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Face of a Survivor

Face of a Survivor

JaxMeet Jax, a dog we have been honored to have known for years. We watched Jax romp and play without even glancing over his shoulder in puppy school every time his dad said his name and worked really hard to teach him NOT to scale trees after EVERY squirrel in the neighborhood. We taught him not to counter surf after indulging in an entire tray of macaroons. Then, we comforted him when he needed us the most. Read on to find out why this big, beautiful face does not even tell a sentence of Jax’s life story.

How did you and your dog find each other? 

Jax came to me with his brother Opie when my now-husband, Mike, whimsically decided he was ready for not one, but TWO puppies!

What is the biggest assumption people make based on your dog’s looks?

Jax’s enormous size and loud, intense bark can be very intimidating to people who do not know him. Many folks assume that he is aggressive or will hurt them simply because he is a big boy who likes to talk. And talk.

What personality trait does your dog possess that contradicts his or her physical appearance?

He is VERY needy for affection and attention. Jax thinks he is a lap dog and will follow anyone who is home. He likes to lie down wherever he needs to so that he can keep close tabs on what any one of his family members is doing. Our giant marshmallow of a boy is also VERY whiny and vocal when he feels we have not engaged him as much as his heart desires at any given moment. Big, sad puppy eyes staring me down while I try to work? Quite the opposite of frightening.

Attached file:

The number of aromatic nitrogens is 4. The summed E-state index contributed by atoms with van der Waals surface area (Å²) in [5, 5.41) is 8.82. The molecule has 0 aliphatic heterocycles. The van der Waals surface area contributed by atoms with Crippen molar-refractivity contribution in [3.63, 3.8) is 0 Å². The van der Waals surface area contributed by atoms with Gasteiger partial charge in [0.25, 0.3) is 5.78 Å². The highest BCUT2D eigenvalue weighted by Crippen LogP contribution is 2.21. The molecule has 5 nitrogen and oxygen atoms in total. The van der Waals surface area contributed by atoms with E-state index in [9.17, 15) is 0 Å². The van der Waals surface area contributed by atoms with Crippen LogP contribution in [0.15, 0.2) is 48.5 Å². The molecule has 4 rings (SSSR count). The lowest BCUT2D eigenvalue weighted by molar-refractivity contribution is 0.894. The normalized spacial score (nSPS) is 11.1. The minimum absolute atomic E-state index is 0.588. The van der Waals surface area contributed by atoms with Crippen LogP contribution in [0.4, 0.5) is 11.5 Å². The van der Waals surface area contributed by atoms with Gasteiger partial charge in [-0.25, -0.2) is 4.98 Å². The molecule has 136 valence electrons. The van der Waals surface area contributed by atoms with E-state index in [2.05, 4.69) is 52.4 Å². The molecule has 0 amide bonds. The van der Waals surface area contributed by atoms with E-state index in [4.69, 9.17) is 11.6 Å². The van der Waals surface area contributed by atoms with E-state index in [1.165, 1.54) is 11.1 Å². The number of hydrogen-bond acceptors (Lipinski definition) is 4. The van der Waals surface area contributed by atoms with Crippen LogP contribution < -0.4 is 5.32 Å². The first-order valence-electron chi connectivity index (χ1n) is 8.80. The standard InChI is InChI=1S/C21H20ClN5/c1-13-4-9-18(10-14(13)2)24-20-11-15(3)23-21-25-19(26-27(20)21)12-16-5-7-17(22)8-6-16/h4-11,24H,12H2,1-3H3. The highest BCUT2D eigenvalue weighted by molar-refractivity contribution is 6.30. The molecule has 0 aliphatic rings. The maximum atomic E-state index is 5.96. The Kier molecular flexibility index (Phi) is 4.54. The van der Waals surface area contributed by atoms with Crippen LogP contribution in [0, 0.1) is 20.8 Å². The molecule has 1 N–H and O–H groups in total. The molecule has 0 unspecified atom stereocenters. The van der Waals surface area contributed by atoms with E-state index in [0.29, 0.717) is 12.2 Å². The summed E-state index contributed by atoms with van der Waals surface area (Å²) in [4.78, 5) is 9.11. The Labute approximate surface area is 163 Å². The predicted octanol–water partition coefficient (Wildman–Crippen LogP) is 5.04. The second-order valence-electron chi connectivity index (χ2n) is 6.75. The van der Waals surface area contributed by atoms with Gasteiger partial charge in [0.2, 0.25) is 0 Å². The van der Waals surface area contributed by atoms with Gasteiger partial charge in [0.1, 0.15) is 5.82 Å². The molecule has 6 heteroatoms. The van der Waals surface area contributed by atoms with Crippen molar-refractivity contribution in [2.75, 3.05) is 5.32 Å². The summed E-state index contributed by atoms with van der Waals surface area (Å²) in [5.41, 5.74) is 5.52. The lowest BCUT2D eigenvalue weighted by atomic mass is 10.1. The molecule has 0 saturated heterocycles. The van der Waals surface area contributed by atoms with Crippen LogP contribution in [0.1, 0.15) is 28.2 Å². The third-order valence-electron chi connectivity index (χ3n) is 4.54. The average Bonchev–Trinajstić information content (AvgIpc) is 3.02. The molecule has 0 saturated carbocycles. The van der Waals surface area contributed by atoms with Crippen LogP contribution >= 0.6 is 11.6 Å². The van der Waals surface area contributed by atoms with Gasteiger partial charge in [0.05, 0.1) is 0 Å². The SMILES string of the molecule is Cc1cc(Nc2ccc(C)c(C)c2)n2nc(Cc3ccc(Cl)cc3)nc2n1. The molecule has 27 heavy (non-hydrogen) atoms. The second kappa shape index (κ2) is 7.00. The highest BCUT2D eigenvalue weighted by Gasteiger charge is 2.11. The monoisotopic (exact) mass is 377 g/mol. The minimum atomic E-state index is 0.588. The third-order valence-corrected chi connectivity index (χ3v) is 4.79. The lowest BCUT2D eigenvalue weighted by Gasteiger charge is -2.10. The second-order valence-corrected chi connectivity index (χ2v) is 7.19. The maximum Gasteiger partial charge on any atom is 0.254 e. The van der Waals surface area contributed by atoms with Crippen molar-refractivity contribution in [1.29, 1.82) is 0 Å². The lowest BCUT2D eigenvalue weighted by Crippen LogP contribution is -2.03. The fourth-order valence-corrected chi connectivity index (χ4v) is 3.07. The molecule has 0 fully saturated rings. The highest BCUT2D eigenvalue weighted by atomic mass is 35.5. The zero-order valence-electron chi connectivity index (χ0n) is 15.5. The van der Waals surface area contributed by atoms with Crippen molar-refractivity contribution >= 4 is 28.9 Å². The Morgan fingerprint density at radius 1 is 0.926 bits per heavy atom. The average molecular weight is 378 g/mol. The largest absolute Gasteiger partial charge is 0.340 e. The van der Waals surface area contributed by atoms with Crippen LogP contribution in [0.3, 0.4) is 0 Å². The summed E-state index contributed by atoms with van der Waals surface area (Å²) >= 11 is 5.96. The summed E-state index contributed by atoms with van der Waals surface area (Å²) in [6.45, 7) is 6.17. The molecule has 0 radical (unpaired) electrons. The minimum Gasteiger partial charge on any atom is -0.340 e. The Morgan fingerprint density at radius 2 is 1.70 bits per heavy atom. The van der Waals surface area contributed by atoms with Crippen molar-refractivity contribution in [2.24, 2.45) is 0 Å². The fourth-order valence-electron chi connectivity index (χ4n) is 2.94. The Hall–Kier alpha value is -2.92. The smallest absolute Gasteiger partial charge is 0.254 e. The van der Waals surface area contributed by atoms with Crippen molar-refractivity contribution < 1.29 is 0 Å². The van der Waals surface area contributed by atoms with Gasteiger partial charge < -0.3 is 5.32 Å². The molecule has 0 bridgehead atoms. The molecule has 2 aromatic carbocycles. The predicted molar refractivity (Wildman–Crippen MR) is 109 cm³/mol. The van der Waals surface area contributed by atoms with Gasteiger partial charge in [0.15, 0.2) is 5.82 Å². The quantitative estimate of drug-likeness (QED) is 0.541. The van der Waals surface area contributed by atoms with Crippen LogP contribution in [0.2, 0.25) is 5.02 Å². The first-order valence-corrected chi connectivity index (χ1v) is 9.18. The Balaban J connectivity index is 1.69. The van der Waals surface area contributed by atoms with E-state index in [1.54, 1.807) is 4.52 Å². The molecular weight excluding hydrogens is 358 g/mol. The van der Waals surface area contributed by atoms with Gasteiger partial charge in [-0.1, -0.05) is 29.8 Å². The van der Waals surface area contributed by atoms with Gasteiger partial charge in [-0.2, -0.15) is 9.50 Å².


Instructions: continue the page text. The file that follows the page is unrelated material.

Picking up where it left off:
What are the biggest obstacles you and your dog have overcome together? And, what was most helpful in helping you do so? 

We lost Opie, Jax’s brother when the puppies were just 6 months old. Jax was debilitated by grief when Opie passed, perhaps more so than we were. He refused to eat treats or play any of the fun games he normally loved during a subsequent session with his trainer. But, instead, laid lethargic in her lap while she softly stroked him and let him mourn the loss of his littermate. We allowed Jax’s heart to heal in his own time. But, did LOTS of special activities, extra walks, fun training games, and made additional trips to the dog park to help nurse his puppy soul back to our squeal-like-a-teenage-girl when he sees someone he knows and loves self. When Jax started to come through the gloom, he was an entirely new dog. Jax became more engaged and affectionate with my husband and me than when he had a puppy partner in crime. His previous selective hearing and aloof attitude seemed to have disappeared. My one-on-one relationship with him has continued to blossom. And, Jax is still my constant companion today, even as we have welcomed not one, but TWO human babies in the last three years.

If you could make a sign for the world to see to understand your dog’s individual needs better, what would it say? 

I love PEOPLE but can be wary of DOGS! Please ask if your dog can say HI!

Anything else you want to share?

Jax is a special dog. He gets annoyed. He gets frustrated. He gets scared. He gets lonely. He forgives me when I am distracted, and I forgive him when he tries to bolt after the deer in our yard. He is my constant companion, and we understand each other probably better than I understand my human kids. We look out for each other, and I can always rely on his stinky kisses. Jax is truly my favorite cub. And, he knows it.

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